“Now that sounds like a good story,” he grinned, and gestured to the couch. “Why don’t we sit down and you can tell me all about it.”
They sat and while he sipped his whiskey and soda, Mimi found herself telling him who her birth mother was.
“No way!” He gave her a sideways glance as if he didn’t quite believe her. “You’re serious, aren’t you?”
Mimi cocked her head. “Perfectly serious.”
“But Dame Serena Levanté is one of the world’s best known opera singers. Even I’ve heard of her and I don’t even like opera.”
“And a complete diva if the papers are anything to go by.”
“Oh, I can vouch for that. I never met her, but my sister, Floria, tells me she was a nightmare.”
Wild parties, countless lovers, too much booze, and above all, total unaccountability. All the trappings of fame and fortune – that’s what Floria had said.
“And you had no idea she was your mother?”
“None whatsoever. My adoptive parents never mentioned her.” She paused, wondering if she was over-sharing. What the hell, she’d never see this guy again, and it felt good to unload. “In fact, I didn’t even know I was adopted until recently.”
Just saying that out loud made her grit her teeth. To say she was furious with her adoptive mother for lying to her all these years was an understatement. How different her life might have been if she’d only been told the truth?
It made sense when she thought about it. She was so different to her parents. Her mother was meek and mild-natured and her father, who died last year, had always been a stickler for the rules. No wonder they’d clashed.
Mimi – always the wild one, always in trouble, always mixing with the wrong crowd.
Becoming a backing singer for Toxic Phonics had been the final insult. Her father was mortified and refused to speak to her. Her mother questioned whether this was the best way to express herself. They didn’t understand. No one did.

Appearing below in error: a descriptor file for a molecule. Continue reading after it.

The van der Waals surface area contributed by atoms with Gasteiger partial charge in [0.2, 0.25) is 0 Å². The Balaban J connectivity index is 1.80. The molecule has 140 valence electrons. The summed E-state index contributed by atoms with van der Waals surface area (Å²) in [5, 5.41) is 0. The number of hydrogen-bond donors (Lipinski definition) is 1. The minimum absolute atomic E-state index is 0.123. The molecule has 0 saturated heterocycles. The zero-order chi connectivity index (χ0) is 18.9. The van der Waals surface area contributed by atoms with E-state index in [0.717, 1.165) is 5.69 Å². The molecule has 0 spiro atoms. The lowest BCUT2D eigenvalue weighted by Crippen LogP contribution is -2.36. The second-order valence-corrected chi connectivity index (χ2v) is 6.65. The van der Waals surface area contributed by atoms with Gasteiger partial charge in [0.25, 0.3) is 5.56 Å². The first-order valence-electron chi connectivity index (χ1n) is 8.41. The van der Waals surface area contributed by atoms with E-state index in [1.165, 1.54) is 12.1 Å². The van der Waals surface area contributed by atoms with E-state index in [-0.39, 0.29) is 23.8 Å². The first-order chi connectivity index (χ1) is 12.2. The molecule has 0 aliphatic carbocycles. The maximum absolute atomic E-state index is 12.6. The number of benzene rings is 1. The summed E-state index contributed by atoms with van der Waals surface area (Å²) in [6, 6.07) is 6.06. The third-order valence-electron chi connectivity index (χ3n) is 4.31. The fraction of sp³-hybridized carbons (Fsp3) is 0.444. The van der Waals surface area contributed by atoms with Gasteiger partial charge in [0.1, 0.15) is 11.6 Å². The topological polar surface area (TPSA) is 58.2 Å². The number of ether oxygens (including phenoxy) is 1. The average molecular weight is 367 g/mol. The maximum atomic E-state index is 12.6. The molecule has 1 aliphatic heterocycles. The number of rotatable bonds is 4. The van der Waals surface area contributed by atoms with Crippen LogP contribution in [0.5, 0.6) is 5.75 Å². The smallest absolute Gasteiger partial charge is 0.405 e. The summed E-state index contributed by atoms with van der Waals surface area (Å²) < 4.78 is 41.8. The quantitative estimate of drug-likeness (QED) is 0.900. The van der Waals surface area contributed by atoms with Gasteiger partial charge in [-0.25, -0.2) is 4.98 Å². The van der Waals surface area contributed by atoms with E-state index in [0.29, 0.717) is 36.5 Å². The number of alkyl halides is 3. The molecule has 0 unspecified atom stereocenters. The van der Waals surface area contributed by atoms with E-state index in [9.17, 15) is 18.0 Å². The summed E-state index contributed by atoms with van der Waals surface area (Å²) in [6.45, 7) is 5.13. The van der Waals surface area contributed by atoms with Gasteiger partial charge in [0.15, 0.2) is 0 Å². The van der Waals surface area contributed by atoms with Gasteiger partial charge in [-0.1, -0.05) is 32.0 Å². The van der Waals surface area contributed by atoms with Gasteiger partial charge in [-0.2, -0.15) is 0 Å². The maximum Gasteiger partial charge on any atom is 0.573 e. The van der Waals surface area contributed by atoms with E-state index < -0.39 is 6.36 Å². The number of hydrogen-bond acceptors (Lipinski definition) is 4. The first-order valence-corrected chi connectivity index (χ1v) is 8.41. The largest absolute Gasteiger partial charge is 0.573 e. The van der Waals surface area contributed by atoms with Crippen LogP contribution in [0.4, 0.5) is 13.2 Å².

No one except Kyle. He was an artist, like herself. He cared. He understood what it was like to be different, to not fit in and somehow he made it seem okay, cool even.
They had intense discussions about music and life, and self-expression. His dark sensuality and unpredictable spontaneity attracted her like a moth to a flame. It was a cliché, but it was true. Mimi was powerless to resist him. The first time they’d made love it was like a torrent of emotion had been released inside of her. She’d cried in his arms.
Kyle… She hadn’t thought about him for at least three hours. That was an improvement.
“Wow, well, that is the most interesting thing I’ve heard all day,” Rob was saying, his eyes sparkling like Coogee Bay on a summer’s day. “I’m very pleased to meet you, miss Levanté. I’m Rob, by the way.” He put down his drink and held out his hand.
“Mimi.” She shook it. It was cold from the ice in his glass, but he had nice long fingers that wrapped right round her hand.
She pushed Kyle into the back of her mind. “So tell me something about you, Rob. I’ve done all the talking so far.”